Autonomous Vehicles vs. Bad Drivers…


This post is by ontheflyingbridge from On the Flying Bridge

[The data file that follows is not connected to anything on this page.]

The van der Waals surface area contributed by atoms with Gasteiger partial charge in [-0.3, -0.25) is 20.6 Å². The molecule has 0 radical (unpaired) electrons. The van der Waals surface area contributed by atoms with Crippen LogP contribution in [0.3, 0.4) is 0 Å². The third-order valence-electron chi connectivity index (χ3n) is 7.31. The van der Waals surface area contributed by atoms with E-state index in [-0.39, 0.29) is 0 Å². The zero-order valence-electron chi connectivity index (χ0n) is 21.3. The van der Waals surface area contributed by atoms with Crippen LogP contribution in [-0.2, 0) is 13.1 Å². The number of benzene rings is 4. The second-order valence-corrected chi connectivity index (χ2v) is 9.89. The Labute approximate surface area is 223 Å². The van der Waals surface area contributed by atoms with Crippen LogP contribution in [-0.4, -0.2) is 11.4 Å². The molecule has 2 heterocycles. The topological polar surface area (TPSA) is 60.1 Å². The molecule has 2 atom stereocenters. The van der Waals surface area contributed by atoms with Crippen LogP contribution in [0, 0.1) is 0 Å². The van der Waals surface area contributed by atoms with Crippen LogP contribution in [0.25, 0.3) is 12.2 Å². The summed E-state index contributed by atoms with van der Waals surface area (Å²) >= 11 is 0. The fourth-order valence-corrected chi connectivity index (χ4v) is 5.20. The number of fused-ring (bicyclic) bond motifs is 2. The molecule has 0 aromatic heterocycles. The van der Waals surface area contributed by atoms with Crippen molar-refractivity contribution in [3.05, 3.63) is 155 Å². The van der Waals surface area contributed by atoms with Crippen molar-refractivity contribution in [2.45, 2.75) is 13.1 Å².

According to the National Highway Traffic Safety Administration there were just over 6.1 million traffic accidents in the U.S. in 2022, of which 42.8k were fatal. These accidents led to 2.1 million emergency room visits. Globally, the World Health Organization estimates that 1.35 million people are killed on roadways each year, which is approximately 3.7k people every day, making this the leading cause of death for those aged between 5 – 29 years old, and the eighth leading cause of death overall. In 2019, the Lancet tallied the global costs associated with traffic injuries to be $1.8 trillion or 0.12% of global GDP. With nearly 17k traffic accidents every day in the U.S., the odds that you will be in an accident are estimated to be one in 366 for every 1,000 miles driven according to data from Esurance. In 2018, the Centers for Disease Control and Prevention (CDC) concluded that traffic deaths caused $55 billion in medical and work loss costs. While there is a debate about the overall benefits (and risks) of autonomous vehicles (AV), it is the potential for meaningful improvement in medical costs and outcomes that the excitement for AVs is building. Ironically, the New York Times last week published research revealing the extent to which “smart cars” are disclosing driver behavior data to insurance companies which is causing unexpected changes to premiums as actual drivers’ risks are better understood. First, a sense of what is coming. The AV market is simply exploding. According to Market.US (Read more…)